while hospitalized. A single hospital infection is estimated to add $38,600 to
the cost of medical care and as much as $58,000 for a serious bout with
The cost in human lives of these mostly preventable
infections is astounding, McGiffert says. Add to that the financial cost
to our healthcare system and you have an inexcusable situation.
The Centers for Medicare and Medicaid Services (CMS) has been
holding public meetings in an attempt to standardize the kind of data hospitals
collect and voluntarily report to the federal government about patient quality
of care to make hospital performance information more accessible to the public.
Several CMS programs already focus on providing information to consumers
regarding quality of healthcare facilities, including the National Voluntary
Hospital Reporting Initiative, the Premier Hospital Quality Incentive
Demonstration Project, the Hospital Three-State Pilot Project (Arizona,
Maryland, and New York) and the Nursing Home Quality Initiative.
Beginning in 2005, CMS will link payment with performance by
requiring hospitals to submit data on 10 performance indicators that measure
processes of healthcare, such as pneumonia patients who receive their first
dose of antibiotics within four hours after arrival at the hospital.
Hospitals must submit this data by July 1, 2004 to comply with the Medicare
Prescription Drug, Improvement and Modernization Act. CMS states that Hospitals that do not submit performance
data for the 10 quality measures will receive 0.4 percent smaller Medicare
payments in fiscal year 2005 than hospitals that do report quality data.
Mandatory infection-rate reporting has been building and
has evolved over time, says Kathleen Meehan Arias, MS, CIC, of Arias
Infection Control Consulting, LLC. CMS has been one of the biggest
proponents, and Consumers Union has been pushing legislative bodies in each
state to develop some kind of reporting requirement. Arias, who is a member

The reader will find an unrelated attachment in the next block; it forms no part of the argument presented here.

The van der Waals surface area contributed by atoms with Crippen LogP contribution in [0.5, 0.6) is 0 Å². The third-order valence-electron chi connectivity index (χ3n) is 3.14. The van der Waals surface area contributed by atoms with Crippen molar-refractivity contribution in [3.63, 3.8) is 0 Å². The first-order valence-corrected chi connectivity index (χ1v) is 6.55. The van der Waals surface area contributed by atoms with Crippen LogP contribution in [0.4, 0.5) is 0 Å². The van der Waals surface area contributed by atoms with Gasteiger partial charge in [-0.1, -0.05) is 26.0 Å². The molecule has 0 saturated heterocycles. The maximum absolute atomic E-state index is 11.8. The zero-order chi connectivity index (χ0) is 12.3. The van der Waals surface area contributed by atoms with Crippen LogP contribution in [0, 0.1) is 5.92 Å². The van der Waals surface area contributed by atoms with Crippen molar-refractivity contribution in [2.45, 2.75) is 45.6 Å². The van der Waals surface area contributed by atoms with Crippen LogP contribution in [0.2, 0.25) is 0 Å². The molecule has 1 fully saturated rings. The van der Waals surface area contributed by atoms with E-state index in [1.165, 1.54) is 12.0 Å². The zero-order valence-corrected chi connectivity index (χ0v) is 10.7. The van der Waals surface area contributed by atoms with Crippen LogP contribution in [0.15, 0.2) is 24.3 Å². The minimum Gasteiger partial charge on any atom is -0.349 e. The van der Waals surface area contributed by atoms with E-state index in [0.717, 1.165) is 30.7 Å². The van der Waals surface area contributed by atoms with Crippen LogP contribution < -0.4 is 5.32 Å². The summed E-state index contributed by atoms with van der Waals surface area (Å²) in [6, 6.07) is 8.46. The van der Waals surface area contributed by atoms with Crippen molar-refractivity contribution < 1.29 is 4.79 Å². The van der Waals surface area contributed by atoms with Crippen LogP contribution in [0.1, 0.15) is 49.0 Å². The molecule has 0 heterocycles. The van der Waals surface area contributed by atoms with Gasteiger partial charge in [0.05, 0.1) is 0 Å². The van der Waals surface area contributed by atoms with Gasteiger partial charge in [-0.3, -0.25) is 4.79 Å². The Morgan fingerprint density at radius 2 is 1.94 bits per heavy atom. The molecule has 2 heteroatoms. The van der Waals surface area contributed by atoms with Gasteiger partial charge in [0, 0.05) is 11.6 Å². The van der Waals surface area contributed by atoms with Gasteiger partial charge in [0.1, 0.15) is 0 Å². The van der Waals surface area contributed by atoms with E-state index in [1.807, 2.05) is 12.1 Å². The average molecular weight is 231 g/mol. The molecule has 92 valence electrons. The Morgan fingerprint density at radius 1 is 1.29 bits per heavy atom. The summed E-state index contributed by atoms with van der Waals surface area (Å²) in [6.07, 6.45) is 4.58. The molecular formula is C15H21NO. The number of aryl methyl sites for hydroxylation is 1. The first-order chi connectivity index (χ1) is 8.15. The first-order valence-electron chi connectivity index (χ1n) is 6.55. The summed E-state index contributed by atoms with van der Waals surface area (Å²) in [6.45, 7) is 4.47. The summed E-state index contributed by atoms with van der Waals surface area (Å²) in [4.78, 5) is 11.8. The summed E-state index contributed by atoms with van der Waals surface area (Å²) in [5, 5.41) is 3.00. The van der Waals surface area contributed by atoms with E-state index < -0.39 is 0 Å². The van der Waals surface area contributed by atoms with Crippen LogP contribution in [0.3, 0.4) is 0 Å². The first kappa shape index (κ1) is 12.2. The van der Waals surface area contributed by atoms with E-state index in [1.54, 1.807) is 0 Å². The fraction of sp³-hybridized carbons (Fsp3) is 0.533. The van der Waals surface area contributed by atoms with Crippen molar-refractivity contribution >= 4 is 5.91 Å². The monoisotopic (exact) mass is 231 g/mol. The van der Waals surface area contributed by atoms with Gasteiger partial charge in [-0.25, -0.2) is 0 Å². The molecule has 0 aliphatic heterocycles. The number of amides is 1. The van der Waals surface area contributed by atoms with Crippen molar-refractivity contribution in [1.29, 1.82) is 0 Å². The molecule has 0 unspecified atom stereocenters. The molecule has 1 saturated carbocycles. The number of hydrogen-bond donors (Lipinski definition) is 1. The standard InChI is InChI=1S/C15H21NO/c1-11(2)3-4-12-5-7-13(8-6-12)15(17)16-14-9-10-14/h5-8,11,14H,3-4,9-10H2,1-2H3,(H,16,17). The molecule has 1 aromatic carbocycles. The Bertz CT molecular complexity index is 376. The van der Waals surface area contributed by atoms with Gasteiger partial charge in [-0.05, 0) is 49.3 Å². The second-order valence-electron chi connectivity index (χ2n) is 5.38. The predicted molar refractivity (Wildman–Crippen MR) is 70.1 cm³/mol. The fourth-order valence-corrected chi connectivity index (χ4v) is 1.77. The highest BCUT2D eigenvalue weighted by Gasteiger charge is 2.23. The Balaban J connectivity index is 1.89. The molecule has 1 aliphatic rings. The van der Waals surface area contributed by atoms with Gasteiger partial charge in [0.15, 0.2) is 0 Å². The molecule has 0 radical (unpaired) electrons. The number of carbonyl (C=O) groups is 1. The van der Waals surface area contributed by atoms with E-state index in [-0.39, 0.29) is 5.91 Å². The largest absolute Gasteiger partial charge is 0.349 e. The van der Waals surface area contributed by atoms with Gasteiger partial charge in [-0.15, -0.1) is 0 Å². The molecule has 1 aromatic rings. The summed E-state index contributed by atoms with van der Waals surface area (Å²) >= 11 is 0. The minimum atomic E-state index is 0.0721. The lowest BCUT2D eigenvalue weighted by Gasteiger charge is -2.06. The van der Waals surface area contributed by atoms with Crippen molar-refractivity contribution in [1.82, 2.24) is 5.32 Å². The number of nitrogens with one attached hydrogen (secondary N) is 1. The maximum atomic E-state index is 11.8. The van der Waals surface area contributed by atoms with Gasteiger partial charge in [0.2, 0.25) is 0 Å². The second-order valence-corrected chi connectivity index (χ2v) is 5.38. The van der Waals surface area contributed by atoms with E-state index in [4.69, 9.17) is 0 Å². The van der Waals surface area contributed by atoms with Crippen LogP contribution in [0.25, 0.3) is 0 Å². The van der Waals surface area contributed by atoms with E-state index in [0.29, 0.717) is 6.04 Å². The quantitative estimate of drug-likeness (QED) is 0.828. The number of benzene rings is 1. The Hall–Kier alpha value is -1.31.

of the board of the Association for Professionals in Infection Control and
Epidemiology (APIC), and is the liaison between the groups Practice Guidance
Council and its board of directors, says APIC has been involved in the issue for
a long time.
In 1998, APICs Surveillance Initiative Working Group issued
its position statement, Release of Nosocomial Infection Data, which was
designed to assist infection control practitioners (ICPs) when asked for
infectionrate data by third-party payors, managed-care organizations and other
agencies. The document emphasizes, Infection surveillance strategies in each
healthcare organization are best determined after assessing the types of
patients served. Surveillance can address nosocomial infections or related
processes which impact the highest-risk patients, which occur with high
frequency, or which may result in the most significant outcomes.
The document also specifies, For each surveillance
strategy to be valid, it must include (1) consistent surveillance intensity, (2)
application of standardized definitions of infections, and (3) methods to
adjust for differences in patient-related risk.
You cant use a crude or overall infection rate, Arias
emphasizes, such as hospital A has an overall infection rate of 3 percent;
you have to target specific infections like bloodstream infections associated
with central lines, because that is risk adjusted by the fact that a patient has
a central line, so youre not comparing apples to oranges. Acute patients in a
tertiary-care hospital cannot be compared to less-acute patients in a community
hospital. If you did an overall rate for tertiary-care hospitals, its obvious
patients there would have a higher infection rate. You must ensure that
surveillance methods are the same in all the different facilities, are
risk-adjusted, and that the formula for calculating the rate is the same for all